Previous studies demonstrated that nicotine-induced endothelium-independent vasodilation is mediated by perivascular adrenergic nerves and nerves releasing calcitonin gene-related peptide (CGRPergic nerves). We characterized the nicotinic acetylcholine (ACh) receptor subtype underlying the vasodilation in response to nicotine in rat mesenteric arteries.
Rat mesenteric vascular beds without endothelium were contracted by perfusion with Krebs solution containing methoxamine and the perfusion pressure was measured with a pressure transducer.
Perfusion of nicotine (1-100 microM) for 1 min caused a concentration-dependent decrease in perfusion pressure due to vasodilation. Perfusion of (+/-)-epibatidine (1-100 nM) (non-selective agonist) or (-)-cytisine (1-100 microM) (partial agonist for nicotinic beta2 subtype and full agonist for nicotinic beta4 subtype) induced vasodilation in a concentration-dependent manner. Vasodilation induced by nicotine, (-)-cytisine- and (+/-)-epibatidine was markedly attenuated by guanethidine (5 microM) and pretreatment with capsaicin (1 microM). Mecamylamine (relatively selective antagonist for alpha3beta4 subtype), but not dihydro-beta-erythroidine (selective antagonist for alpha4beta2 subtype) or alpha-bungarotoxin (selective antagonist for alpha7 subtype), markedly inhibited nicotine-induced vasodilation. Nicotine-induced vasodilation was inhibited by methyllycaconitine at high concentrations (>1 microM), which non-selectively antagonize nicotinic receptors, while a low concentration of 10 nM, which selectively antagonizes alpha7 subtype, had no effect. (-)-Cytisine and (+/-)-epibatidine-induced vasodilation were abolished by mecamylamine.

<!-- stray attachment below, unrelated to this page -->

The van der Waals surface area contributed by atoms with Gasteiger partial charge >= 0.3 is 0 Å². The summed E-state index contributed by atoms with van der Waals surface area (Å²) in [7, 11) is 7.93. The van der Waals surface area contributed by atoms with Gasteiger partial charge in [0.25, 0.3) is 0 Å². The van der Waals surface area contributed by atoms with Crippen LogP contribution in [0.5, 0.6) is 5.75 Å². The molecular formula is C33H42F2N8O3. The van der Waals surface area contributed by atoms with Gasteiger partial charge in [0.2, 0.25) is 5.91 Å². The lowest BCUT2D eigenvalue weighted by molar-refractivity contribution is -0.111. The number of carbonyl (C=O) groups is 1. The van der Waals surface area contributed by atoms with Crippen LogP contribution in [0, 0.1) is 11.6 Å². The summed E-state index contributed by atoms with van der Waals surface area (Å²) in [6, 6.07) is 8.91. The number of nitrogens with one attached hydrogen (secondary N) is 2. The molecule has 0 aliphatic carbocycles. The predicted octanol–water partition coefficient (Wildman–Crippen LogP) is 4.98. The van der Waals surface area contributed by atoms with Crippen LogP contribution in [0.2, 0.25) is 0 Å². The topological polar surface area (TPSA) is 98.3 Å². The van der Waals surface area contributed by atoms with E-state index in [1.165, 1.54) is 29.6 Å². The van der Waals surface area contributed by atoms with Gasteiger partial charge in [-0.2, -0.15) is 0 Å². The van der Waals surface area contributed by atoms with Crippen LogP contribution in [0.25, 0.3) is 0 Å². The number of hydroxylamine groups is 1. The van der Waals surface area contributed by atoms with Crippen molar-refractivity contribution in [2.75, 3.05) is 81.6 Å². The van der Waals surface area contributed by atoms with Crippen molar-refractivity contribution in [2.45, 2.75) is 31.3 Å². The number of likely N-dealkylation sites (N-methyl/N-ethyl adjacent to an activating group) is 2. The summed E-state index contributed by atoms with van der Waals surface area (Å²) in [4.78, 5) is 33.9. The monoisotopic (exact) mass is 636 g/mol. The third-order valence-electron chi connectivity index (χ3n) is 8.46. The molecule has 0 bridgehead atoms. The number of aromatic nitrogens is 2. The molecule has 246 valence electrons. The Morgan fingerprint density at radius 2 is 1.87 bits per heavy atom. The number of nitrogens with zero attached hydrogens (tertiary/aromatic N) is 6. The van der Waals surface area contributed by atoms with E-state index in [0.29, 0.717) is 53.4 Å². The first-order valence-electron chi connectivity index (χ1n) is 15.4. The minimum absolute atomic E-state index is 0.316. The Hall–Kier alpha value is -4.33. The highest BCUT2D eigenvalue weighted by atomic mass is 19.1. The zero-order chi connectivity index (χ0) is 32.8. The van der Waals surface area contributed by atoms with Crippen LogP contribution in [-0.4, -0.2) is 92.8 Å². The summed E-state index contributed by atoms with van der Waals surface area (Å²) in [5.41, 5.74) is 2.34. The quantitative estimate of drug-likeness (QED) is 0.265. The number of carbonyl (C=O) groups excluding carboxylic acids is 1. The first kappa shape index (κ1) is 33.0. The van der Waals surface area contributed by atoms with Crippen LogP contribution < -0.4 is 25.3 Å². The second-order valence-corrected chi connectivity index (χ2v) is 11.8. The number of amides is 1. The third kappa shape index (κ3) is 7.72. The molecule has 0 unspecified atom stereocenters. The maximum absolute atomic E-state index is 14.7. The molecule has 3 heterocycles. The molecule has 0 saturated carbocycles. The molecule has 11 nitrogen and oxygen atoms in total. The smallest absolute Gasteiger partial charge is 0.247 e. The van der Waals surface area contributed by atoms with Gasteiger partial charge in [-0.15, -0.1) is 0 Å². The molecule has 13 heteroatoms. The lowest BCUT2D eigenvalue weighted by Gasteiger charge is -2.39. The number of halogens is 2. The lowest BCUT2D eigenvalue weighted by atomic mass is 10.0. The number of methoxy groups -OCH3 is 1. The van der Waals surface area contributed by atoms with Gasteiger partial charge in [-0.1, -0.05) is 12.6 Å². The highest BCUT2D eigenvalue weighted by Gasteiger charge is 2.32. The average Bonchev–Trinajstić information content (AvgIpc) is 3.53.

These results suggest that the nicotinic alpha3beta4 receptor subtype, but not the alpha7 and alpha4beta2 subtypes, is responsible for the vasodilation in rat mesenteric arteries induced by nicotine- and nicotinic ACh receptor agonists through stimulation of adrenergic and CGRPergic perivascular nerves.